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NICE turns down Keytruda/Inlyta combo for kidney cancer

Cost-effectiveness agency says the long-term benefit is uncertain


NICE has said that the recently-approved combination of Merck & Co/MSD’s Keytruda with Pfizer’s Inlyta shouldn’t be funded by the NHS for use as first-line therapy for kidney cancer.

In preliminary draft guidance issued this morning, the UK’s medicines cost-effectiveness agency accepts that clinical trials show the combination is better than Pfizer’s older drug Sutent (sunitinib) in previously untreated renal cell carcinoma (RCC) – the most common form of kidney cancer.

However, the long-term benefit of checkpoint inhibitor Keytruda (pembrolizumab) and tyrosine kinase inhibitor Inlyta (axitinib) in these patients is uncertain, which makes it hard to estimate its cost-effectiveness, according to NICE.

The agency also says it can’t recommend the regimen for coverage by the Cancer Drugs Fund – which covers the cost of cancer drugs until confirmatory data is available – because “uncertainties in the clinical evidence would not be resolved through data collection”.

The Keytruda/Inlyta combination was approved by the EMA for first-line RCC last September, but according to NICE it “does not meet…criteria to be a life-extending treatment at the end of life”.

The EU approval was based on the phase 3 KEYNOTE-426 trial, which demonstrated that the Keytruda plus Inlyta reduced the risk of death by 47% compared with Sutent.

The results outperformed MSD’s main rival in the checkpoint inhibitor category – Bristol-Myers Squibb – which had built a useful position in first-line RCC with its combination of Opdivo (nivolumab) and Yervoy (ipilimumab) thanks to the Checkmate-214 study.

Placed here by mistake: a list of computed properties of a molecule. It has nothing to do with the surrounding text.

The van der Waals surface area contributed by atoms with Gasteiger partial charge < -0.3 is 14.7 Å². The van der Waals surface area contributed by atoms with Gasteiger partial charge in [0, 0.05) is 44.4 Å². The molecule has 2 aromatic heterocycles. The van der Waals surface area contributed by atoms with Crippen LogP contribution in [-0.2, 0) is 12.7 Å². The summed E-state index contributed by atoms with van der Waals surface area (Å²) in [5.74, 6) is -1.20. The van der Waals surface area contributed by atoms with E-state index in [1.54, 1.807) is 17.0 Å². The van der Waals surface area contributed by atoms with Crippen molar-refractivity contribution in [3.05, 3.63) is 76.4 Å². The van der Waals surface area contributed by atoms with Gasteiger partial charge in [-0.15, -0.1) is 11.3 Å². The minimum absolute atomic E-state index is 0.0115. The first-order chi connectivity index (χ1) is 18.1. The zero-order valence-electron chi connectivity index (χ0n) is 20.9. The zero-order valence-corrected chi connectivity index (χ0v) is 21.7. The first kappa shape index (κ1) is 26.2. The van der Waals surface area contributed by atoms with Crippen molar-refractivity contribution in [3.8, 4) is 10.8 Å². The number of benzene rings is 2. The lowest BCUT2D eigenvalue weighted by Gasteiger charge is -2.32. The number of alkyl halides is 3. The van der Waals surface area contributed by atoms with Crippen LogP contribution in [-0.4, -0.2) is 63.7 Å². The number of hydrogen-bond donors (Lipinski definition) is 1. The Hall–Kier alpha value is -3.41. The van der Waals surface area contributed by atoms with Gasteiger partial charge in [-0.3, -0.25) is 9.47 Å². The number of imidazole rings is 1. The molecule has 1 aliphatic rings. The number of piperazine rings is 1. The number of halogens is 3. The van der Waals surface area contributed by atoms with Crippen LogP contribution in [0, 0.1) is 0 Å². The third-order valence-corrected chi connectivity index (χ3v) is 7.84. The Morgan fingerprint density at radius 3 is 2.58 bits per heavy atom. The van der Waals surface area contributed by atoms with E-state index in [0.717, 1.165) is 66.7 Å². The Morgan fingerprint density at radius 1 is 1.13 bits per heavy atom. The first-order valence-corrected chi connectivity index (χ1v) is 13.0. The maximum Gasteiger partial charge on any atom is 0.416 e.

Opdivo/Yervoy reduced the risk of death by 37% in that trial, leading some analysts to speculate that Keytruda – already dominant in lung cancer – could also squeeze out BMS’ drugs in kidney cancer.

Keytruda has an additional advantage, having been approved for RCC across all International Metastatic RCC Database Consortium (IMDC) risk categories, while Opdivo is only approved for patients with intermediate- and poor-risk RCC.

Keytruda/Inlyta is however also competing in Europe with the combination of Pfizer/Merck KGaA’s Bavencio (avelumab) with Inlyta, which was approved by the EMA last October and will benefit from Pfizer promoting both its own products.

The unquestioned winner among these combinations is Inlyta of course. Pfizer reported sales of the drug rose 249% to $295m in the US last year, mainly as a result of its approval with checkpoint inhibitors for first-line RCC. Total 2019 sales for the drug were $477m, up more than 60%.

Article by
Phil Taylor

12th February 2020

From: Regulatory



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